Wilson's work lead to a flood of expeditions by plant explorers to Asia. In 1904 George Forrest and Reginald Farrer explored Yunnan, China. Forrest discovered R. haemaleum and R. strigillosum in 1904; R. forrestii in 1905; R. oreotrephes in 1906; R. fulvum and R. sinogrande in 1912; R. puralbum, R. scintillans, and R. russatum in 1913; R. griersonianum and R. meddianum in 1917; R. keleticum and R. scyphocalyx in 1919; and R. taggianum in 1925. Forrest's and Farrer's work was carried on by Captain F. Kingdon-Ward in 1911, and Dr. Joseph F. Rock in 1920, the partners Ludlow and Sheriff and others. Kingdon-Ward discovered R. chryseum at 13,000 feet in Yunnan, China, in 1912; R. hippophaeoides at 12,000 feet in Yunnan, China, in 1913; R. megacalyx at 8,000 feet and R. calostrotum at 11,000 feet in Burma in 1914; R. leucaspis and R. valentinianum at 11,000 in Yunnan, China; R. pemakoense in Tibet in 1924 and R. recurvoides in July 1926 in the valley of the Di Chu in Upper Burma. Farrer and Kingdon-Ward discovered R. aperantum, which was introduced by Forrest. Farrer discovered R. sperabile in Tibet in 1919. Forrest found and introduced R. stewartianum in Yunnan, China, in 1904; R. impeditum in Yunnan, China, in 1911; R. diaprepes in Yunnan, China, in 1913; R. eriogynum in Yunnan, China, in 1914; and R. didymum, R. eclecteum and R. eudoxum in Tibet in 1917. Farrer discovered R. caloxanthum in the Tibet/Yunnan region in 1919 and R. tephropeplum in Burma in 1920. Two new species, R. concatenans and R. xanthocodon were identified from seed collected by Kingdon-Ward. Return to Top

Forrest, George (1873-1932) Scotsman George Forrest [http://www.gardenweb.com/cyberplt/people/forrest.html] was the greatest of all collectors of rhododendrons, introducing hundreds of species from China and Tibet to Edinburgh Botanic Garden, including R. giganteum and R. sinogrande. Sponsored by the seedsman, A.K.Bulley of Ness, he went to China in 1904. He also specialized in primulas. The list of material collected by Forrest is impressive and includes Abies georgei, Abies forrestii (a beautiful silver fir), Acer forrestii (snakebark maple), Adenophera, Aster, Dacocephalum, Hemerocallis, Iris, Primula and Rhododendron forrestii. Return to Top

Meanwhile Dr. Augustine Henry, a medical officer, discovered R. augustinii in Szechuan, China, and R. racemosum was discovered by Delavay in Yunnan, China, in 1889. R. griersonianum and R. arizelum were discovered by George Forest in 1917 at about 10,000 feet elevation in Yunnan, China. Return to Top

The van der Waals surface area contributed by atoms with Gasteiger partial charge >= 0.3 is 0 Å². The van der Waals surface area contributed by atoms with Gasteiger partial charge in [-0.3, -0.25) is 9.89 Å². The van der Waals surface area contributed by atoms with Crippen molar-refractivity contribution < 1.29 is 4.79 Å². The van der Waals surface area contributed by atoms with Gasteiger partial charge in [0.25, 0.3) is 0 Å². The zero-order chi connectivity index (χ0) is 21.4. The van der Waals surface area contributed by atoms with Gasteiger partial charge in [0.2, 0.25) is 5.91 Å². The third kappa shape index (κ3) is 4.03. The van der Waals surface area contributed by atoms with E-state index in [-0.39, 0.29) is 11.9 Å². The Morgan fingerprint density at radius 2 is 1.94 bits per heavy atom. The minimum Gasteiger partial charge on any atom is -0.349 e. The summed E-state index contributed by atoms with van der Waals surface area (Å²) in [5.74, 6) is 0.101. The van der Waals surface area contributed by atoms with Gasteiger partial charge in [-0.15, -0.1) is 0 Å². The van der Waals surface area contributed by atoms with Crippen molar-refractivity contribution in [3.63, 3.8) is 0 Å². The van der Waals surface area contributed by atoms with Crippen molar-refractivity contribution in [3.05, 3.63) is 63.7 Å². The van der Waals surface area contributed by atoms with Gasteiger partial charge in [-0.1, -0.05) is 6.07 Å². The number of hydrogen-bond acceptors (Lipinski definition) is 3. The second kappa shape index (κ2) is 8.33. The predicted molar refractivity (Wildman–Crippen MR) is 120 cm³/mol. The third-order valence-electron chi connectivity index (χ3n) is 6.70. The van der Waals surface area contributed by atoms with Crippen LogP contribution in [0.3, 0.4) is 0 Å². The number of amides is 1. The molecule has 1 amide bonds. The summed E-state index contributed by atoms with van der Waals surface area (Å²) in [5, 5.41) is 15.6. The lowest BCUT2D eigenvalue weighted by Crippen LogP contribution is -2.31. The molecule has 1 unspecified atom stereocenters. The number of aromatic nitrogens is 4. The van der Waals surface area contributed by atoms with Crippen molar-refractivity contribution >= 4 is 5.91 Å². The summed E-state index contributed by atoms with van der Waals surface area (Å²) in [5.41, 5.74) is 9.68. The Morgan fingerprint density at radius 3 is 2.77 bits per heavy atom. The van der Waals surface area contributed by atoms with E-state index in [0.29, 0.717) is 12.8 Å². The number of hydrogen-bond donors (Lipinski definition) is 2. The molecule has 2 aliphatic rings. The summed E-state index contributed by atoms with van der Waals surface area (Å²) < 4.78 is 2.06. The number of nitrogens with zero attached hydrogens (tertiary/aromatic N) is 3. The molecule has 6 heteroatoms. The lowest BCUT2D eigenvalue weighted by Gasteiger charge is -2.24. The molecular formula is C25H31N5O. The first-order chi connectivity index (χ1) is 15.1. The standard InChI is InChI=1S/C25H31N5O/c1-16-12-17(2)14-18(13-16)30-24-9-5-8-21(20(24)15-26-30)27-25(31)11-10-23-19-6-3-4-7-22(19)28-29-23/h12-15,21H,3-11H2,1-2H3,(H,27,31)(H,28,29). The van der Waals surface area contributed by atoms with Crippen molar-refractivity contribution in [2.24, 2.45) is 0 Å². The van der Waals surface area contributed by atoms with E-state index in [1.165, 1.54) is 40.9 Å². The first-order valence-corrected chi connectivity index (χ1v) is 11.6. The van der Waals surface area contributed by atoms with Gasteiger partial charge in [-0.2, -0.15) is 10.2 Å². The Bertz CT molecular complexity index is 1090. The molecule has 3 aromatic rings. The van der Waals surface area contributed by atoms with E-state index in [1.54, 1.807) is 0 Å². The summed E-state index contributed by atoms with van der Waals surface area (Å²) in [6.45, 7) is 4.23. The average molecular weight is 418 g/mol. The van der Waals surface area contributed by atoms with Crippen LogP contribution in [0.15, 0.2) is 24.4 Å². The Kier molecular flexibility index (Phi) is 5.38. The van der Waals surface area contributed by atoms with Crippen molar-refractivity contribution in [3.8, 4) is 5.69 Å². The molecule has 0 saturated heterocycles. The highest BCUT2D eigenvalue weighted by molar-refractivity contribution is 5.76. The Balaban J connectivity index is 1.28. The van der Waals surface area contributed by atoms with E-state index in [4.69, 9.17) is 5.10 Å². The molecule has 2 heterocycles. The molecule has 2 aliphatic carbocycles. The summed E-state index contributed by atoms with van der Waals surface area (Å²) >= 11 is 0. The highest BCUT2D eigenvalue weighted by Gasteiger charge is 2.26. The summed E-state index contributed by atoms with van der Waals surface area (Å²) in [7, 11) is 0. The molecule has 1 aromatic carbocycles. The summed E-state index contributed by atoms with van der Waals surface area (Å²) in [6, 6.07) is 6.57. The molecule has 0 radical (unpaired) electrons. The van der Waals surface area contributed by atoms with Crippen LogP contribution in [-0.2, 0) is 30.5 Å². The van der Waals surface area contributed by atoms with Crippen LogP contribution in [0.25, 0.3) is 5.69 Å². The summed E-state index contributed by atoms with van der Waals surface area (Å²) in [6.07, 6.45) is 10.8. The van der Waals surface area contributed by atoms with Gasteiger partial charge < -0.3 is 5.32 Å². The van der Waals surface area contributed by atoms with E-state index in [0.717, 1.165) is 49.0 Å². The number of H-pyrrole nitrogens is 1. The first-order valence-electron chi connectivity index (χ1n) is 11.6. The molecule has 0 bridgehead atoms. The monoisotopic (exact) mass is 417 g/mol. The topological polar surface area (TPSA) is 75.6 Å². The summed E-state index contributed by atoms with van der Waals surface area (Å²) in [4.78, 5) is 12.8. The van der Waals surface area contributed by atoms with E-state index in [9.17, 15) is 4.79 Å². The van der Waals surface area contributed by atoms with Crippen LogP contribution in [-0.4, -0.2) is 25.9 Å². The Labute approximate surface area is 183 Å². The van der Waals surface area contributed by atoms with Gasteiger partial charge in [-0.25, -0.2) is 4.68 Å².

Aberconway, Henry Duncan, 2nd Baron (1879-1953) Encouraged by his mother, Laura, the first Lady Aberconway, the Second Baron Aberconway developed the magnificent gardens of Bodnant [http://www.sisley.co.uk/bodnant.htm] in North Wales over 50 years from 1901. Assisted over most of this time, as head gardeners, by three successive generations of the Puddle family. Lord Aberconway subscribed to many plant hunting expeditions and hybridized rhododendrons and other plants, many of which have gained worldwide fame. Return to Top

In 1937, R. aberconwayi was grown from seed from eastern Yunnan sent by Chinese assistants of George Forest to Lord Aberconway after Forest's death in 1932. Return to Top

 Ward, Frank Kingdon (1885-1958) Frank Kingdon Ward [http://www.geocities.com/tooleywatkins/fkwbiog1.html] began his many plant hunting expeditions in 1911. He traveled widely in the Himalayas and published several readable accounts of his experiences in the 1920s including The Riddle of the Tsangpo Gorges and The Romance of Plant Hunting. He collected unusual primulas, lilies, rhododendrons and gentians. He studied the distribution of the Meconopsis in Tibet. He is perhaps the greatest and most dedicated of all plant hunters. By his last expedition in 1956-7 to Ceylon, he had documented and collected 23,068 specimens. Return to Top

Most rhododendron species, over 900, are found in Southeast Asia, ranging from the Himalayas through Tibet, Burma, China, Thailand, Viet Nam, to Malaysia, Indonesia, Philippines and New Guinea. The distribution of native species extends down to northern Australia, up to Siberia, and around the world. Europe has 4 species, and in North America about 28 species are found. Return to Top

 Ludlow, Frank (1895-1972) With George Sherriff, Frank Ludlow is well known for his discovery of rhododendrons and primulas on expeditions to Tibet. They found better forms of many previously discovered rhododendrons. They are called the "L & S form." Return to Top

RhodyRhodyA recent major discovery of a rhododendron is that of R. degronianum ssp. yakushimanum (aka. yakusimanum) first described by Japanese botanist T. Naki in 1920. Fortunately a Japanese botanist and nurseryman Dr. Wada sent two plants to Lionel de Rothschild's garden at Exbury in the south of England in 1932. Many forms of R. yakushimanum have been identified and most are considered to be subspecies of R. degronianum. Some are identified as subspecies of R. makinoi and R. keskei.

Other recent discoveries of new species include the giant yellow flowered R. sinofalconeri, the red species from the Yunnan/Sichuan border R. ochraceum, and the pink dwarf species R. dendrocharis. And more recently Kenneth Cox led an expedition to Tibet that discovered R. bulu and R. dignabile.

Two deciduous azalea species were recently discovered in Alabama (USA). R. eastmanii was discovered by Charles Eastman in 1980s and named in 1999. R. colemanii was discovered S. D. Coleman, Sr., in 1990s and named in 2008.

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Also see the History of the First 50 Years of Rhododendron Hybrids and Hybridizers